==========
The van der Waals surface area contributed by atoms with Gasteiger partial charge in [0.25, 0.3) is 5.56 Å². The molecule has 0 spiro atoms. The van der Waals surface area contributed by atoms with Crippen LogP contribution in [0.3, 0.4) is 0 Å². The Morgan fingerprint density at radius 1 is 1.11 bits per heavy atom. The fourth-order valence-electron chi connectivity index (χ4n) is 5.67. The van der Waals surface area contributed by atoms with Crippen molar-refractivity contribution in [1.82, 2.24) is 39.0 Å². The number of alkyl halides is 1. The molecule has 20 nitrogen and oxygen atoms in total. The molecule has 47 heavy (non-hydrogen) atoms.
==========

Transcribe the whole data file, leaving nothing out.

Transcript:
The van der Waals surface area contributed by atoms with Gasteiger partial charge in [0.25, 0.3) is 5.56 Å². The molecule has 0 spiro atoms. The van der Waals surface area contributed by atoms with Crippen LogP contribution in [0.3, 0.4) is 0 Å². The Morgan fingerprint density at radius 1 is 1.11 bits per heavy atom. The fourth-order valence-electron chi connectivity index (χ4n) is 5.67. The van der Waals surface area contributed by atoms with Crippen molar-refractivity contribution in [1.82, 2.24) is 39.0 Å². The number of alkyl halides is 1. The molecule has 20 nitrogen and oxygen atoms in total. The molecule has 47 heavy (non-hydrogen) atoms.